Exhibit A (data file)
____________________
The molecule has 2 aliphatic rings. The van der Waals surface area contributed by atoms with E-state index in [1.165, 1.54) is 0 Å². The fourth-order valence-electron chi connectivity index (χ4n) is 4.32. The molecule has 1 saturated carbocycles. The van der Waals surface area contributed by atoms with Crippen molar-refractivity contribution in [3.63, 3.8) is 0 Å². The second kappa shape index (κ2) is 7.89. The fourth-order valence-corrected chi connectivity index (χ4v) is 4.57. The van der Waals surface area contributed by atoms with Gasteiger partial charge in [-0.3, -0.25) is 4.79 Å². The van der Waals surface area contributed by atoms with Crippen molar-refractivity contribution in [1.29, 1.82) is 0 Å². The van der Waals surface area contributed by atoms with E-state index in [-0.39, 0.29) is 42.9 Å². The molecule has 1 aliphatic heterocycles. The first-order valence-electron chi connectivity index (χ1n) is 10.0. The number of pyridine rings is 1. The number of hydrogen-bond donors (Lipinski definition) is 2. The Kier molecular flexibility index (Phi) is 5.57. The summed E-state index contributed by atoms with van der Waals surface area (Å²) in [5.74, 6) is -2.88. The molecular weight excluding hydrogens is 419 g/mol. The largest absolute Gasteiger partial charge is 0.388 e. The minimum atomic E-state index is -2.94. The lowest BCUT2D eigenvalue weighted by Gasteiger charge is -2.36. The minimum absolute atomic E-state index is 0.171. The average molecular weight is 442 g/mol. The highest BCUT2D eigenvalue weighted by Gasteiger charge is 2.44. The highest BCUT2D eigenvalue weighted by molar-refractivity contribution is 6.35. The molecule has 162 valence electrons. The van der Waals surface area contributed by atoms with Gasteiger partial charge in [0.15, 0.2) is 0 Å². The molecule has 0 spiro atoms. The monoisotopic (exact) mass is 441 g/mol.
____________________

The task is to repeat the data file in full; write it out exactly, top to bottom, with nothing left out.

The molecule has 2 aliphatic rings. The van der Waals surface area contributed by atoms with E-state index in [1.165, 1.54) is 0 Å². The fourth-order valence-electron chi connectivity index (χ4n) is 4.32. The molecule has 1 saturated carbocycles. The van der Waals surface area contributed by atoms with Crippen molar-refractivity contribution in [3.63, 3.8) is 0 Å². The second kappa shape index (κ2) is 7.89. The fourth-order valence-corrected chi connectivity index (χ4v) is 4.57. The van der Waals surface area contributed by atoms with Gasteiger partial charge in [-0.3, -0.25) is 4.79 Å². The van der Waals surface area contributed by atoms with Crippen molar-refractivity contribution in [1.29, 1.82) is 0 Å². The van der Waals surface area contributed by atoms with E-state index in [-0.39, 0.29) is 42.9 Å². The molecule has 1 aliphatic heterocycles. The first-order valence-electron chi connectivity index (χ1n) is 10.0. The number of pyridine rings is 1. The number of hydrogen-bond donors (Lipinski definition) is 2. The Kier molecular flexibility index (Phi) is 5.57. The summed E-state index contributed by atoms with van der Waals surface area (Å²) in [5.74, 6) is -2.88. The molecular weight excluding hydrogens is 419 g/mol. The largest absolute Gasteiger partial charge is 0.388 e. The minimum atomic E-state index is -2.94. The lowest BCUT2D eigenvalue weighted by Gasteiger charge is -2.36. The minimum absolute atomic E-state index is 0.171. The average molecular weight is 442 g/mol. The highest BCUT2D eigenvalue weighted by Gasteiger charge is 2.44. The highest BCUT2D eigenvalue weighted by molar-refractivity contribution is 6.35. The molecule has 162 valence electrons. The van der Waals surface area contributed by atoms with Gasteiger partial charge in [0.15, 0.2) is 0 Å². The molecule has 0 spiro atoms. The monoisotopic (exact) mass is 441 g/mol.